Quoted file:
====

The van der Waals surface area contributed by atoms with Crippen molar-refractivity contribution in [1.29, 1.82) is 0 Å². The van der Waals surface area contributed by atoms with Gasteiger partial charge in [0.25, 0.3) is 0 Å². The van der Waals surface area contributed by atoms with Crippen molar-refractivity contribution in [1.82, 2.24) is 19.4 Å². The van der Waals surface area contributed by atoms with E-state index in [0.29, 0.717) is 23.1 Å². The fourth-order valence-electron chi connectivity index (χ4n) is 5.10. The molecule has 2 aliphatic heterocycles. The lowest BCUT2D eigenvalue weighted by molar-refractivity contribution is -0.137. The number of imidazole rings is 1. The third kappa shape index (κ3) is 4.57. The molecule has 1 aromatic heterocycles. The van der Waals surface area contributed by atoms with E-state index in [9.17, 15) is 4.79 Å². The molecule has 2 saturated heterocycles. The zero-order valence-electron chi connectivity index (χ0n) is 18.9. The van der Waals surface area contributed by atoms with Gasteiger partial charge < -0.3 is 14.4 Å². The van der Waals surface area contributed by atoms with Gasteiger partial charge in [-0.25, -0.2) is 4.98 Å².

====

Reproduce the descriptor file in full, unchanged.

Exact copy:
The van der Waals surface area contributed by atoms with Crippen molar-refractivity contribution in [1.29, 1.82) is 0 Å². The van der Waals surface area contributed by atoms with Gasteiger partial charge in [0.25, 0.3) is 0 Å². The van der Waals surface area contributed by atoms with Crippen molar-refractivity contribution in [1.82, 2.24) is 19.4 Å². The van der Waals surface area contributed by atoms with E-state index in [0.29, 0.717) is 23.1 Å². The fourth-order valence-electron chi connectivity index (χ4n) is 5.10. The molecule has 2 aliphatic heterocycles. The lowest BCUT2D eigenvalue weighted by molar-refractivity contribution is -0.137. The number of imidazole rings is 1. The third kappa shape index (κ3) is 4.57. The molecule has 1 aromatic heterocycles. The van der Waals surface area contributed by atoms with E-state index in [9.17, 15) is 4.79 Å². The molecule has 2 saturated heterocycles. The zero-order valence-electron chi connectivity index (χ0n) is 18.9. The van der Waals surface area contributed by atoms with Gasteiger partial charge < -0.3 is 14.4 Å². The van der Waals surface area contributed by atoms with Gasteiger partial charge in [-0.25, -0.2) is 4.98 Å².